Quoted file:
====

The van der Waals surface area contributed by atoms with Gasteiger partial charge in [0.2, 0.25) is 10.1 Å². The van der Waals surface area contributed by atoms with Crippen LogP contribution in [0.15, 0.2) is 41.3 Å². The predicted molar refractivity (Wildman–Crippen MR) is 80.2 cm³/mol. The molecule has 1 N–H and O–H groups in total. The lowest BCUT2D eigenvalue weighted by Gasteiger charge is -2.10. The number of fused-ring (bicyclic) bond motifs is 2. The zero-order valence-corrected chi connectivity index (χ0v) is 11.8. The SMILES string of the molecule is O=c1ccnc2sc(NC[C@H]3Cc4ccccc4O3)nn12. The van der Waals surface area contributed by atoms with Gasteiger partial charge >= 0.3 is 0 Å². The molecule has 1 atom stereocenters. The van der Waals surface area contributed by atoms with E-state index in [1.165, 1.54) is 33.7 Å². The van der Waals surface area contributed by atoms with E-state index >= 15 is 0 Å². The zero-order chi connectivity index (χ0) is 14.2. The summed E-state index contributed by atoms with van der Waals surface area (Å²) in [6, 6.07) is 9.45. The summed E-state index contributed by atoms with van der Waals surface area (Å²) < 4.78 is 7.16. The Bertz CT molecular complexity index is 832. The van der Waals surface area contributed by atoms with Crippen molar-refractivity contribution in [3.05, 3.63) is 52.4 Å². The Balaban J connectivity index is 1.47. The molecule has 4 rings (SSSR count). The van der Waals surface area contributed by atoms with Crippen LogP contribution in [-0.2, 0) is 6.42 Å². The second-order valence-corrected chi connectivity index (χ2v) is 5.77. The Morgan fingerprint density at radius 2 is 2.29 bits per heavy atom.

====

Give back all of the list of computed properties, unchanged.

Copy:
The van der Waals surface area contributed by atoms with Gasteiger partial charge in [0.2, 0.25) is 10.1 Å². The van der Waals surface area contributed by atoms with Crippen LogP contribution in [0.15, 0.2) is 41.3 Å². The predicted molar refractivity (Wildman–Crippen MR) is 80.2 cm³/mol. The molecule has 1 N–H and O–H groups in total. The lowest BCUT2D eigenvalue weighted by Gasteiger charge is -2.10. The number of fused-ring (bicyclic) bond motifs is 2. The zero-order valence-corrected chi connectivity index (χ0v) is 11.8. The SMILES string of the molecule is O=c1ccnc2sc(NC[C@H]3Cc4ccccc4O3)nn12. The van der Waals surface area contributed by atoms with Gasteiger partial charge >= 0.3 is 0 Å². The molecule has 1 atom stereocenters. The van der Waals surface area contributed by atoms with E-state index in [1.165, 1.54) is 33.7 Å². The van der Waals surface area contributed by atoms with E-state index >= 15 is 0 Å². The zero-order chi connectivity index (χ0) is 14.2. The summed E-state index contributed by atoms with van der Waals surface area (Å²) in [6, 6.07) is 9.45. The summed E-state index contributed by atoms with van der Waals surface area (Å²) < 4.78 is 7.16. The Bertz CT molecular complexity index is 832. The van der Waals surface area contributed by atoms with Crippen molar-refractivity contribution in [3.05, 3.63) is 52.4 Å². The Balaban J connectivity index is 1.47. The molecule has 4 rings (SSSR count). The van der Waals surface area contributed by atoms with Crippen LogP contribution in [-0.2, 0) is 6.42 Å². The second-order valence-corrected chi connectivity index (χ2v) is 5.77. The Morgan fingerprint density at radius 2 is 2.29 bits per heavy atom.